The board of trustees at Kent State University soon will launch in full its search for a new president. Beverly Warren announced in October her intention to step down from the position in July. No doubt, the board would like its choice to turn out as well. Warren has been a most effective leader by nearly all accounts.
One thing the trustees have an obligation to add in this process is transparency, or a commitment to comply with the letter and spirit of the Ohio Public Records Act. That was missing nearly five years ago when Warren was selected. The search was conducted under a cover of secrecy that harmed the university’s reputation, in part, because the withholding of information, even shredding documents, departed from the values of higher education that honor informed debate.
When this newspaper requested documents, the university balked, all but hiding behind its arrangement with the search firm. The school did provide many documents. It also withheld many, leaving the firm to decide which documents would be made public.
That isn’t how the law works, and the Kent board would do well to pledge upfront to openness in its new presidential search.
The state open records law makes clear that resumes and other application materials obtained by public offices in the hiring process are part of the public domain. The state attorney general advises that documents held by a search firm during the process are public. And yet Kent, and other schools in Ohio, have held such information close, refusing to reveal finalists, presenting the final choice as a done deal.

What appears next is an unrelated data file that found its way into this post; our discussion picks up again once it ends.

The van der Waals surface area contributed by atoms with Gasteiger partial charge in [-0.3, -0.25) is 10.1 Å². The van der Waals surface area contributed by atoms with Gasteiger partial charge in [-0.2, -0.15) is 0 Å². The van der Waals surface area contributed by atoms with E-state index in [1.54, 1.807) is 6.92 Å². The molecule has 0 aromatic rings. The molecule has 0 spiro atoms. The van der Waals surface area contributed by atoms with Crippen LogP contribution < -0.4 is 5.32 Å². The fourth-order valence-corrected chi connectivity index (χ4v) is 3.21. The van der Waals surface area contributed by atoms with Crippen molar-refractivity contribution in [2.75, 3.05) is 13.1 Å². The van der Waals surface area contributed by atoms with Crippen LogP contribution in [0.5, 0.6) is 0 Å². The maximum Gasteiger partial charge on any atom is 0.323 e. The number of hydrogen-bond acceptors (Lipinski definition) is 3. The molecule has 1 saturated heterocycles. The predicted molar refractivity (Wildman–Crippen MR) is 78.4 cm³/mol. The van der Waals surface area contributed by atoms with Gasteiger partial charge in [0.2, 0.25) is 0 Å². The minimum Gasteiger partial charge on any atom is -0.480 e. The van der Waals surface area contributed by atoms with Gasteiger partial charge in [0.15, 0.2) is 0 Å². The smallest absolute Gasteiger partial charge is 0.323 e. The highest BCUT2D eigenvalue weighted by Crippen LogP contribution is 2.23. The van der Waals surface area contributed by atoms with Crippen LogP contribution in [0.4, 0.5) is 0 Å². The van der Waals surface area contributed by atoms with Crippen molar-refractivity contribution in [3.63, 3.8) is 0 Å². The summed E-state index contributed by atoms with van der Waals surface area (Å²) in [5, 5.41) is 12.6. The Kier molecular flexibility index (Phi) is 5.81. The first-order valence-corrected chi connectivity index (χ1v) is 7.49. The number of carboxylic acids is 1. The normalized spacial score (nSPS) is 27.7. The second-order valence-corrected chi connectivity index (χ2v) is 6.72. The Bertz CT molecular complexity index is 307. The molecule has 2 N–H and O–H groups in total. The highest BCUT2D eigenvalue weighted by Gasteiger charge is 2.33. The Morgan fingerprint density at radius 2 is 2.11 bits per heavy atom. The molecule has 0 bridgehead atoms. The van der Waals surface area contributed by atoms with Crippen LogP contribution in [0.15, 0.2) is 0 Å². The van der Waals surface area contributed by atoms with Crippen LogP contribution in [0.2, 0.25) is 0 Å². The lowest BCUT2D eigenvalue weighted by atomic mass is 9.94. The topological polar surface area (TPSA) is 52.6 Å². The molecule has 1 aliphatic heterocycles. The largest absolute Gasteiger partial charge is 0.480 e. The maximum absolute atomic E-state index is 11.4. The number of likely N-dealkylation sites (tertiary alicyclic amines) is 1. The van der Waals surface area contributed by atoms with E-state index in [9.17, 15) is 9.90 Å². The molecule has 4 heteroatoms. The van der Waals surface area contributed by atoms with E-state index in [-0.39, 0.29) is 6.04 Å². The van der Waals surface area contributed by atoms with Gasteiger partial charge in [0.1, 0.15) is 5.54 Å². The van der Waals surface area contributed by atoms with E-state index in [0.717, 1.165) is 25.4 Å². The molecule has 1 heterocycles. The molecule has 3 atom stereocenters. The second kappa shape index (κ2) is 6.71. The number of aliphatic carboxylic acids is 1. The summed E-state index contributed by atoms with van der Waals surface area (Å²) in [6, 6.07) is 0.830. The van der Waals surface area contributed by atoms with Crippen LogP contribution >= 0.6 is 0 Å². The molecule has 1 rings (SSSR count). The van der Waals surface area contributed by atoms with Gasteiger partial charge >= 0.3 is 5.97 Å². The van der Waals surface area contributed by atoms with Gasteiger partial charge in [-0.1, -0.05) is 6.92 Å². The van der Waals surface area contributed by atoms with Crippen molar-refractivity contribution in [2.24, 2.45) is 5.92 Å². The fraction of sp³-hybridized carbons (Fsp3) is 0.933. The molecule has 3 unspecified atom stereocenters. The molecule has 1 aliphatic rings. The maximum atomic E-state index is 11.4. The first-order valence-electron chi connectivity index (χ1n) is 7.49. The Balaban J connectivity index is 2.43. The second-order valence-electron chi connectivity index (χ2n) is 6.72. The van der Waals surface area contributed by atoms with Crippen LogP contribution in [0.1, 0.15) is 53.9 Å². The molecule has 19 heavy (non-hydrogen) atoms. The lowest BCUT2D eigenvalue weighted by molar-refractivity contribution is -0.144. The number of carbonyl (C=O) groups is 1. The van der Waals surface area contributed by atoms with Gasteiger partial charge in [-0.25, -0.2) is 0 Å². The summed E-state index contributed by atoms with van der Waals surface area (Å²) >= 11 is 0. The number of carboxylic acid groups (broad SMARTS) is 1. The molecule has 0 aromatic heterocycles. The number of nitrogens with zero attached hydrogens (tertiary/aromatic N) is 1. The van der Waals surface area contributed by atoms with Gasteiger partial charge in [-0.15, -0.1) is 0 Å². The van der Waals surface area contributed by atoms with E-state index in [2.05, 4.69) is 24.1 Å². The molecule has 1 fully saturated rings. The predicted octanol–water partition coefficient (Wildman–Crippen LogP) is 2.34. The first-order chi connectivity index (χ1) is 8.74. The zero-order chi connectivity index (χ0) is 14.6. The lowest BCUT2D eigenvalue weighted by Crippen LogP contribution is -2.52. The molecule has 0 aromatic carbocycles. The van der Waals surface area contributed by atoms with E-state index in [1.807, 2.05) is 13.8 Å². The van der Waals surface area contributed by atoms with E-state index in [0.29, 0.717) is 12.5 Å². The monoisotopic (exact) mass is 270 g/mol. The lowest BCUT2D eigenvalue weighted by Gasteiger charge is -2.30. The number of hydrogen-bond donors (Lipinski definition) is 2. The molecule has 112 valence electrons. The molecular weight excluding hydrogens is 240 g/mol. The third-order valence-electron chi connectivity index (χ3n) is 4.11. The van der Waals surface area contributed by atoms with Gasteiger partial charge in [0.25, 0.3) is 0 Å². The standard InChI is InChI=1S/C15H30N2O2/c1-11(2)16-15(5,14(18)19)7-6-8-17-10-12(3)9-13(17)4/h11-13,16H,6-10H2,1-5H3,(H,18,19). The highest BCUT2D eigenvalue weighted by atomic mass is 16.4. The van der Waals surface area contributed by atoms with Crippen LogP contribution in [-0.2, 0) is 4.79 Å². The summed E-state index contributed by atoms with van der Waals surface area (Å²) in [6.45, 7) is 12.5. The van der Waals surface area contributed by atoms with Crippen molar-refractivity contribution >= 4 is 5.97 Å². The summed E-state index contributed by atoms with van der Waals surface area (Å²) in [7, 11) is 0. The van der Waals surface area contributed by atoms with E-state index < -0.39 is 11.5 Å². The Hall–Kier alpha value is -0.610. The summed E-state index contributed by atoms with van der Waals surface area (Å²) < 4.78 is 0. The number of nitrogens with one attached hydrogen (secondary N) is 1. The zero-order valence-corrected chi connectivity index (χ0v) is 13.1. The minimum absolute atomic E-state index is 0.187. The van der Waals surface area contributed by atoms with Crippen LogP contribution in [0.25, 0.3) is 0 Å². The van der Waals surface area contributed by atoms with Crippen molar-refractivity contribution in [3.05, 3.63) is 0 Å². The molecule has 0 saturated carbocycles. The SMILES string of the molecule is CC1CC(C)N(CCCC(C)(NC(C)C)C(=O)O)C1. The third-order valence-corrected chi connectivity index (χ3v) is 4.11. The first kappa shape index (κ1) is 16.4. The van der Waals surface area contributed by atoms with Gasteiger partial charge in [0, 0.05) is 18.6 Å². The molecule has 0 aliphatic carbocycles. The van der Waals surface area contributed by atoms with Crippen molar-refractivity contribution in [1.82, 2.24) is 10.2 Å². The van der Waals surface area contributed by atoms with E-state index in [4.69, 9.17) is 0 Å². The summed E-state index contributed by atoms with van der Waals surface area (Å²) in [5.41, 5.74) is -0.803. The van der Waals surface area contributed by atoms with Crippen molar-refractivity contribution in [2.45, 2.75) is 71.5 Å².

As Frank LoMonte of the Brechner Center for Freedom of Information at the University of Florida argued on this page last week, openness can be helpful. It enhances the vetting process, providing, say, an avenue for new and relevant information to surface. More than anything, the public deserves to know how institutions are conducting matters in its name, and on its dollar.
That isn’t say there’s no room for confidentiality. Rather, Kent and others have gone far beyond where such protection is warranted, for instance, resisting disclosure of basic spending in the search. Neither is secrecy essential to attracting a strong pool of candidates. Those in higher education on an upward career trajectory often are well known. It hardly surprises that a successful provost would seek a presidency. Beverly Warren told her boss that Kent State was recruiting her.
Again, as LoMonte noted, the benefits of transparency shouldn’t be lost due to the potential for hard feelings about the commonplace, someone moving up the leadership ladder.
Kent State deserves credit for its inclusive search committee, including a presence for the Kent community. The University of Akron, facing its own presidential search, would do well to take the cue. At the same time, Kent State should follow the UA path in going public with the finalists and sharing details of the process.
This isn’t just about making a good selection, though that is key, obviously. Ohioans, through their representatives, made their own choice — to insist in the law that public institutions conduct their business in the open. That isn’t something to skirt past or treat lightly. Transparency belongs at the front in Kent State selecting its next president.